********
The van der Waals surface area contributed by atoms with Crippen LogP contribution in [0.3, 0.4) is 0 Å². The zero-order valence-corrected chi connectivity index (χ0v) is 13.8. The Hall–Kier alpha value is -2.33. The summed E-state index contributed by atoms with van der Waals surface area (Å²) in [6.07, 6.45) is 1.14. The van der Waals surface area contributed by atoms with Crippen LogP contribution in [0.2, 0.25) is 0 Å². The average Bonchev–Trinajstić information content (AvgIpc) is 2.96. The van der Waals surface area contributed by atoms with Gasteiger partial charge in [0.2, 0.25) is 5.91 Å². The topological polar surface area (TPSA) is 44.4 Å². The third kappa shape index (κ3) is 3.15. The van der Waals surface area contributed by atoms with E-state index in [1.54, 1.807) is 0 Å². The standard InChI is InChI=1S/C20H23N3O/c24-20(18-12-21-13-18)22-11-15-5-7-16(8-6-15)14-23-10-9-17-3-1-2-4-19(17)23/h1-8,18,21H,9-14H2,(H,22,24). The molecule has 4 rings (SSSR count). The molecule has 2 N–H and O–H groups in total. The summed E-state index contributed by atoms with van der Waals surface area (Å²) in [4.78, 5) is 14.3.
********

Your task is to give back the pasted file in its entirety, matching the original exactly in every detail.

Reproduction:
The van der Waals surface area contributed by atoms with Crippen LogP contribution in [0.3, 0.4) is 0 Å². The zero-order valence-corrected chi connectivity index (χ0v) is 13.8. The Hall–Kier alpha value is -2.33. The summed E-state index contributed by atoms with van der Waals surface area (Å²) in [6.07, 6.45) is 1.14. The van der Waals surface area contributed by atoms with Crippen LogP contribution in [0.2, 0.25) is 0 Å². The average Bonchev–Trinajstić information content (AvgIpc) is 2.96. The van der Waals surface area contributed by atoms with Gasteiger partial charge in [0.2, 0.25) is 5.91 Å². The topological polar surface area (TPSA) is 44.4 Å². The third kappa shape index (κ3) is 3.15. The van der Waals surface area contributed by atoms with E-state index in [1.54, 1.807) is 0 Å². The standard InChI is InChI=1S/C20H23N3O/c24-20(18-12-21-13-18)22-11-15-5-7-16(8-6-15)14-23-10-9-17-3-1-2-4-19(17)23/h1-8,18,21H,9-14H2,(H,22,24). The molecule has 4 rings (SSSR count). The molecule has 2 N–H and O–H groups in total. The summed E-state index contributed by atoms with van der Waals surface area (Å²) in [4.78, 5) is 14.3.